The textbook example is the 'white pages' of a telephone directory. It is just a mechanical compliation of facts. the creative effort element is lacking. Copyright protection of those 'facts does _not_ exist. *NOT* my opinion -- so said the U.S. Sup. Ct.

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wrote:

No it isn't (generally).

No.
There are two things about copyright that are generally applicable worldwide. Firstly it's automatic - you don't need to "register" anything for copyright to be applied, although you can choose to relax this copyright, or to permits its use by others.
Secondly (and most relevantly here) there are several things you can't copyright. Designs are one of them (titles of works are another). You can copyright the _description_ of a design, but not the design itself.
So if you find the drawings of a design, photocopy them, then use them to build your copy then you've breached copyright. But you did it to the copyright of the _drawing_, not the item, and you did it when you did the photocopying of the drawing not when you made the copy of the item.
What happens if you built it quickly from the original drawings, then returned them ? Well you haven't breached the copyright. You may have committed some other act to obtain them (perhaps breaking and entering), but it wasn't a breach of copyright.
This leads us to the question of magazine designs and building them for profit. In general, the magazine (or maybe an author) retains its copyright on the design drawing and you as a purchaser of the magazine are granted a _licence_ to use those drawings for some purpose .This might be for admiration only, it's probably to build one or more copies for non-profit use and it _might_ be a full license to commercially produce them - but that would be somewhat unusual. If you breach these terms, then you're in breach of the _licence_ they granted, but you still haven't broken the copyright itself (this may vary locally, depending on how the law is phrased).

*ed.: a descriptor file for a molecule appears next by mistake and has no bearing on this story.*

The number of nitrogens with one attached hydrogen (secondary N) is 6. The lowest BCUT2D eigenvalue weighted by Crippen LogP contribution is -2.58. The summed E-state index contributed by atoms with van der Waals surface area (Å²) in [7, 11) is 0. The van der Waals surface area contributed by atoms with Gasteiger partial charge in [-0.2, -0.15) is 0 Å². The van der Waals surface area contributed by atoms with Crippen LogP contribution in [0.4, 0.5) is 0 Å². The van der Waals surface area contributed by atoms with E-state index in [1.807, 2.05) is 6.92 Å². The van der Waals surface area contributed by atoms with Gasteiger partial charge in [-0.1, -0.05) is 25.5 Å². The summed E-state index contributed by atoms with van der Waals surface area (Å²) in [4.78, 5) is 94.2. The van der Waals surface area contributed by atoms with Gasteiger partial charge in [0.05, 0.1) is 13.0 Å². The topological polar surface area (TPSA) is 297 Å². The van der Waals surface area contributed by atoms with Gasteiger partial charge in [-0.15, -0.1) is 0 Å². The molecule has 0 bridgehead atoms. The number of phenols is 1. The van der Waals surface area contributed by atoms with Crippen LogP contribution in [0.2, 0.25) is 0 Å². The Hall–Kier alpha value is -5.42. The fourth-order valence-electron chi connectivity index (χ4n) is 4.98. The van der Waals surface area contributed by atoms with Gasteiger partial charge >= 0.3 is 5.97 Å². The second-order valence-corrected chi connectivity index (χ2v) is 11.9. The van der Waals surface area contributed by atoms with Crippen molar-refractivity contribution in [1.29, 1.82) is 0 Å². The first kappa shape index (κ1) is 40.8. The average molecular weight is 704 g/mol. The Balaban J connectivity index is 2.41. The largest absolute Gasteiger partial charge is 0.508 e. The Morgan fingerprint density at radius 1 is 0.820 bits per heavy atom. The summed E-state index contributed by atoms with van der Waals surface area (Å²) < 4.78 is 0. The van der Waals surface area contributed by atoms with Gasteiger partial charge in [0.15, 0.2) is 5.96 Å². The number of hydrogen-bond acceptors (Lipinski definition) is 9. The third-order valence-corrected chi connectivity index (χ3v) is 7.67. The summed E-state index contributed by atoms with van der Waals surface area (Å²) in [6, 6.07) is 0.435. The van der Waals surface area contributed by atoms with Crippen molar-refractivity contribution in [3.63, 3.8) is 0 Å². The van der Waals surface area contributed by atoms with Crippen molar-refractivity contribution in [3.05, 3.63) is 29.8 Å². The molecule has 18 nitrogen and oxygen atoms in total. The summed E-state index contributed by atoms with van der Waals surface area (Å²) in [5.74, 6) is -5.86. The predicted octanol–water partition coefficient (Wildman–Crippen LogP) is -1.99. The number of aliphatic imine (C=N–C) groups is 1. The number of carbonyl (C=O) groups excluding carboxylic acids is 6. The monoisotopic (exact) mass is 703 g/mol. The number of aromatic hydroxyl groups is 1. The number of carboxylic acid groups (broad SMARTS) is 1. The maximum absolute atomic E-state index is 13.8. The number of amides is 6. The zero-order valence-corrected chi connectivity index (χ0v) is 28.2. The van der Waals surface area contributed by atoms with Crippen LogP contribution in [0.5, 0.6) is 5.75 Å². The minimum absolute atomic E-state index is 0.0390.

It's also possible to renounce the copyright entirely and to place it into the public domain. This has much the same effect as giving everyone a licence to dop whatever they want with it, but it's legally distinct.
You also can't "steal" a copyright. Theft has a legal definition, and copying something is outside it (you need to deprive the original owner of it, not just reduce their benefit of it). In countries where the legal system is controlled by large corporations, such as the USA, then copyright infringement may of course be treated as any act up to and including terrorism.
So how can you protect a design ? In general, this is possible, difficult, expensive, time-limited and requires some explicit action to register this design right (i.e. the opposite of automatic copyright). These rights are not standard between countries (very much so), but they're usually only for short periods and may or may not be renewable. It's quite rare for designers other than Alessi, Starck and their ilk to go as far as registering as design right.
There's also the question of trademarks - these are somewhere inbetween copyright and design rights. They require some action to register, but they're relatively cheap and long-lasting. It's notable that Gustav Stickley was vehement in defending his compass trademark and the "Craftsman" name, but was very lax over the designs themselves and even the name "Stickley".